“You are the luckiest generation in history because you have the opportunity to change the world”
Warm reception for SEP candidate Chris Marsden at Sheffield student meeting
2 December 2019
Last week, Socialist Equality Party candidate for parliament Chris Marsden won sustained applause from a packed audience at King Edward VII School in Sheffield, England.
The school had invited the candidates standing in Sheffield Central constituency to speak at a hustings attended by over 200 students aged 16-18. Other candidates attending spoke for the Labour Party, the Greens, the Conservative Party, the Liberal Democrats and the Yorkshire Party.
The young audience clearly held generally left-wing views and were largely hostile or indifferent to what the Tory, Liberal Democrat and Yorkshire Party candidates had to say. There was applause for some of the reformist measures outlined by the Labour and the Green Party candidate on occasion, but Marsden won some of the warmest responses.
No photography was allowed in a school building.
In his opening remarks, Marsden thanked the school “for the opportunity to address an audience of this generation, the unluckiest generation of the post-war period, going out into the world and getting an education under conditions where the jobs market is terrible, wages are declining, zero hours contracts have become the norm, where there is a huge climate crisis. The world is enflamed by nationalism and the development of right-wing movements.”
“Many serious problems confront your generation. But you are also the luckiest generation in history because you have the opportunity to change the world.”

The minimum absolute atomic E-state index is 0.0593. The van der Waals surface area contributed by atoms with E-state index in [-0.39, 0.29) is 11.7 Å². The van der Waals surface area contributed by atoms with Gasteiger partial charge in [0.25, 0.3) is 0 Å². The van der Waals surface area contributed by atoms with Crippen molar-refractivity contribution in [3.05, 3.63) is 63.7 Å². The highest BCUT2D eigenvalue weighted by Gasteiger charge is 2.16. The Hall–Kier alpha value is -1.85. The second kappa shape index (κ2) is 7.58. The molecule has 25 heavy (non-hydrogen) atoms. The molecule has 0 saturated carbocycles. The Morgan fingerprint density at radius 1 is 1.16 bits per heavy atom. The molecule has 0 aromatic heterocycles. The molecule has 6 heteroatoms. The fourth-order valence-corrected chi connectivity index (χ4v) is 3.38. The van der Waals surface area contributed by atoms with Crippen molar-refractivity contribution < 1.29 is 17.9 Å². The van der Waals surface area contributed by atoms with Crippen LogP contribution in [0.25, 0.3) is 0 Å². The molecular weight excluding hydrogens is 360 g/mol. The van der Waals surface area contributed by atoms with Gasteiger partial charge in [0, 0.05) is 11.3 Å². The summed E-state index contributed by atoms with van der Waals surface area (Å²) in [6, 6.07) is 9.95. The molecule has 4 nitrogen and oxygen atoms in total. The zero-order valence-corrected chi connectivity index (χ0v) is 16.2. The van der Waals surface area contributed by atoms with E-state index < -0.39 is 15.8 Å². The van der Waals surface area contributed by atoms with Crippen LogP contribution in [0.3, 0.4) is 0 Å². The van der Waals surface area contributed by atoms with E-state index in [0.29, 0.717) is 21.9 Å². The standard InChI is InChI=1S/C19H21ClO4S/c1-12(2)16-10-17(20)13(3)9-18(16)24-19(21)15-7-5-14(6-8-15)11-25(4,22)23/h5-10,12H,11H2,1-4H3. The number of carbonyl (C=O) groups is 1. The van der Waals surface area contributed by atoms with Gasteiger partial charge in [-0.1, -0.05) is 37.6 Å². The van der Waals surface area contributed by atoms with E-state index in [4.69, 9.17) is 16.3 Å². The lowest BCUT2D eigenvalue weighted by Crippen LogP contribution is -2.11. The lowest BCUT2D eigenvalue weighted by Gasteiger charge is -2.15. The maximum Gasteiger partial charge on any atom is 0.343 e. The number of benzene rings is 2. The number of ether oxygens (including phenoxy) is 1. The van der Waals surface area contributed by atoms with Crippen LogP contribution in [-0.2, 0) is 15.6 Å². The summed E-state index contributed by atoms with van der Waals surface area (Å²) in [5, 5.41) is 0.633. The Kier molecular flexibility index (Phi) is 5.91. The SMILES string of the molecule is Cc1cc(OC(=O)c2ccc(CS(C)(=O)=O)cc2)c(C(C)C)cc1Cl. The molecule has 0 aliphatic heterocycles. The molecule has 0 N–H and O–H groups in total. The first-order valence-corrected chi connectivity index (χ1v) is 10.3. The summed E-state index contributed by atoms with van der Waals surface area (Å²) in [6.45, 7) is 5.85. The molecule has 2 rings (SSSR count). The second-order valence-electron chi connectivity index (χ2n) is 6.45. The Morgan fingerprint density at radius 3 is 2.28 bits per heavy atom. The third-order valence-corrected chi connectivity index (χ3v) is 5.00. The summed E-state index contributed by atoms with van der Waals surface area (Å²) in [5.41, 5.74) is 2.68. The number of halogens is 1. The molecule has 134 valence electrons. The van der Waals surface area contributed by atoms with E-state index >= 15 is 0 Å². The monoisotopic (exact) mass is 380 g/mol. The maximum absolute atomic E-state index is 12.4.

Marsden explained that the SEP was a socialist party, the British section of the International Committee of the Fourth International, founded by Leon Trotsky. The problems confronting the world did not lend themselves to easy solutions. “The political and economic system is in a state of complete political collapse, decay, dysfunction, it has to be replaced. Socialism is not about making a few small reforms, it is about implementing a system based on production for need not profit on a world scale, in which there is an end to exploitation and oppression and the development of a truly humane society.”
Following two-minute opening remarks by all the candidates, students posed questions, beginning with, “What would your party do to counter the climate emergency?”
Marsden said the climate crisis was a serious one, which could not be reversed “on the basis of lowering consumption.”
“The climate crisis has not been created because people go on foreign holidays. It is being created because industry is completely unregulated, a mass polluter. You can only answer this on a global scale.”
Marsden insisted the climate emergency could not be solved within the profit system. While the SEP supported any progressive reforms addressing the climate emergency, “such measures would be defied by governments, such as that of Donald Trump, and they will be defied by multinational corporations, which are driven by one thing alone—profit. We have to take over the running of the world and make it serve the interests of millions and billions and not a tiny handful of oligarchs and super rich criminals.”
Marsden’s call for a global socialist solution was greeted by sustained applause, whereas the timid remarks of the Green Party were met with silence.
Asked “What would your party do to tackle unemployment and inequality in Sheffield?” Marsden noted that the SEP was dedicated to the struggle for social equality. “We are an international party. There is no policy for Sheffield, for the ‘jobs market.’
“We will soon likely be entering into the second major slump since 2008, which will wipe out billions and billions from the world economy.” While governments had “pumped billions into the coffers of the major corporations, vast amounts of money backed by nothing, workers have suffered the biggest decline in wages in the post-war period.